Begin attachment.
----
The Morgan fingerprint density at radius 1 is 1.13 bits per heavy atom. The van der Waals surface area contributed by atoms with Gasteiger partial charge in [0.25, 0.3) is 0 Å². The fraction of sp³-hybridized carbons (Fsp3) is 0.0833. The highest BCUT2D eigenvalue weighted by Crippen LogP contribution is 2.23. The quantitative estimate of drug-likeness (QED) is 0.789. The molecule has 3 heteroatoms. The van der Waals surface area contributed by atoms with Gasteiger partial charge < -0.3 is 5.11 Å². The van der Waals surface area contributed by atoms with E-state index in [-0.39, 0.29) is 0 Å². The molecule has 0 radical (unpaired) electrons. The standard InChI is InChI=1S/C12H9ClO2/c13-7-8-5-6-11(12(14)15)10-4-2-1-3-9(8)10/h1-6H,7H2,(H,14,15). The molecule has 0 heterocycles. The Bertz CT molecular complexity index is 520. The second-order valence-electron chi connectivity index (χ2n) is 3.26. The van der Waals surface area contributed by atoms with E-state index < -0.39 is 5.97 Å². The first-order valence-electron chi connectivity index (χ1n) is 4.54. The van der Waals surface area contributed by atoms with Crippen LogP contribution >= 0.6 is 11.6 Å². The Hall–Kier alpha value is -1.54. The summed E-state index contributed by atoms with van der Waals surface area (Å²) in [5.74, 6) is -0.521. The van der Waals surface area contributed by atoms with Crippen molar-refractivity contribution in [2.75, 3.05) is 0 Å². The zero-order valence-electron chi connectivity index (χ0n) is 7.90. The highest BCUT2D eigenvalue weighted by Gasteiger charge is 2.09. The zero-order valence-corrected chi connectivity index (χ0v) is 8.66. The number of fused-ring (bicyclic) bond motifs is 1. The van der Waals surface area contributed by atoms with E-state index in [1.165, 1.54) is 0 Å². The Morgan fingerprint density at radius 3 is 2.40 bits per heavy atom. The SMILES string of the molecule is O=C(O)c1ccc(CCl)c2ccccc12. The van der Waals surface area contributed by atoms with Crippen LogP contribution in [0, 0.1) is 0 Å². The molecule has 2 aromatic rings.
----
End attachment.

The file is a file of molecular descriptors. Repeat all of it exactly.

The Morgan fingerprint density at radius 1 is 1.13 bits per heavy atom. The van der Waals surface area contributed by atoms with Gasteiger partial charge in [0.25, 0.3) is 0 Å². The fraction of sp³-hybridized carbons (Fsp3) is 0.0833. The highest BCUT2D eigenvalue weighted by Crippen LogP contribution is 2.23. The quantitative estimate of drug-likeness (QED) is 0.789. The molecule has 3 heteroatoms. The van der Waals surface area contributed by atoms with Gasteiger partial charge < -0.3 is 5.11 Å². The van der Waals surface area contributed by atoms with E-state index in [-0.39, 0.29) is 0 Å². The molecule has 0 radical (unpaired) electrons. The standard InChI is InChI=1S/C12H9ClO2/c13-7-8-5-6-11(12(14)15)10-4-2-1-3-9(8)10/h1-6H,7H2,(H,14,15). The molecule has 0 heterocycles. The Bertz CT molecular complexity index is 520. The second-order valence-electron chi connectivity index (χ2n) is 3.26. The van der Waals surface area contributed by atoms with E-state index < -0.39 is 5.97 Å². The first-order valence-electron chi connectivity index (χ1n) is 4.54. The van der Waals surface area contributed by atoms with Crippen LogP contribution >= 0.6 is 11.6 Å². The Hall–Kier alpha value is -1.54. The summed E-state index contributed by atoms with van der Waals surface area (Å²) in [5.74, 6) is -0.521. The van der Waals surface area contributed by atoms with Crippen molar-refractivity contribution in [2.75, 3.05) is 0 Å². The zero-order valence-electron chi connectivity index (χ0n) is 7.90. The highest BCUT2D eigenvalue weighted by Gasteiger charge is 2.09. The zero-order valence-corrected chi connectivity index (χ0v) is 8.66. The number of fused-ring (bicyclic) bond motifs is 1. The van der Waals surface area contributed by atoms with E-state index in [1.165, 1.54) is 0 Å². The Morgan fingerprint density at radius 3 is 2.40 bits per heavy atom. The SMILES string of the molecule is O=C(O)c1ccc(CCl)c2ccccc12. The van der Waals surface area contributed by atoms with Crippen LogP contribution in [0, 0.1) is 0 Å². The molecule has 2 aromatic rings.